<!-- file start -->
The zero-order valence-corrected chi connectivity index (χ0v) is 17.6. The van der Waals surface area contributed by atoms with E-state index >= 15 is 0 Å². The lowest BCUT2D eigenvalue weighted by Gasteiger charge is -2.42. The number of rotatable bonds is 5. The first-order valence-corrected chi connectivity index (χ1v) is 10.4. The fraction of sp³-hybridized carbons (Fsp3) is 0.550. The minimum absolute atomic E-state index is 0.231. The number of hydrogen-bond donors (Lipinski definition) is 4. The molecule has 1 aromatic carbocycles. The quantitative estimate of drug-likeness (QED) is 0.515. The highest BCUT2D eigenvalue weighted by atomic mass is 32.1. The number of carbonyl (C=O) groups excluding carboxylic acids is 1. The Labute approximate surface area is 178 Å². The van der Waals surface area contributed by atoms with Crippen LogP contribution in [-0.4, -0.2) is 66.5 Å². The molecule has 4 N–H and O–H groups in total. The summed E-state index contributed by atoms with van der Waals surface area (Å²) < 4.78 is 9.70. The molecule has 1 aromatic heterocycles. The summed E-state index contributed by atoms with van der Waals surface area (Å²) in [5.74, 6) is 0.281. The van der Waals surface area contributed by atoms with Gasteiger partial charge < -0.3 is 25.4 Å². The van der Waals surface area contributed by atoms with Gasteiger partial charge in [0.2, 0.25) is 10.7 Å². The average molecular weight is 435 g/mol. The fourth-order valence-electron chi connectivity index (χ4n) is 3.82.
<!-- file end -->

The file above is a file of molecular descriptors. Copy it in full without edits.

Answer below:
The zero-order valence-corrected chi connectivity index (χ0v) is 17.6. The van der Waals surface area contributed by atoms with E-state index >= 15 is 0 Å². The lowest BCUT2D eigenvalue weighted by Gasteiger charge is -2.42. The number of rotatable bonds is 5. The first-order valence-corrected chi connectivity index (χ1v) is 10.4. The fraction of sp³-hybridized carbons (Fsp3) is 0.550. The minimum absolute atomic E-state index is 0.231. The number of hydrogen-bond donors (Lipinski definition) is 4. The molecule has 1 aromatic carbocycles. The quantitative estimate of drug-likeness (QED) is 0.515. The highest BCUT2D eigenvalue weighted by atomic mass is 32.1. The number of carbonyl (C=O) groups excluding carboxylic acids is 1. The Labute approximate surface area is 178 Å². The van der Waals surface area contributed by atoms with Crippen LogP contribution in [-0.4, -0.2) is 66.5 Å². The molecule has 4 N–H and O–H groups in total. The summed E-state index contributed by atoms with van der Waals surface area (Å²) < 4.78 is 9.70. The molecule has 1 aromatic heterocycles. The summed E-state index contributed by atoms with van der Waals surface area (Å²) in [5.74, 6) is 0.281. The van der Waals surface area contributed by atoms with Gasteiger partial charge < -0.3 is 25.4 Å². The van der Waals surface area contributed by atoms with Gasteiger partial charge in [0.2, 0.25) is 10.7 Å². The average molecular weight is 435 g/mol. The fourth-order valence-electron chi connectivity index (χ4n) is 3.82.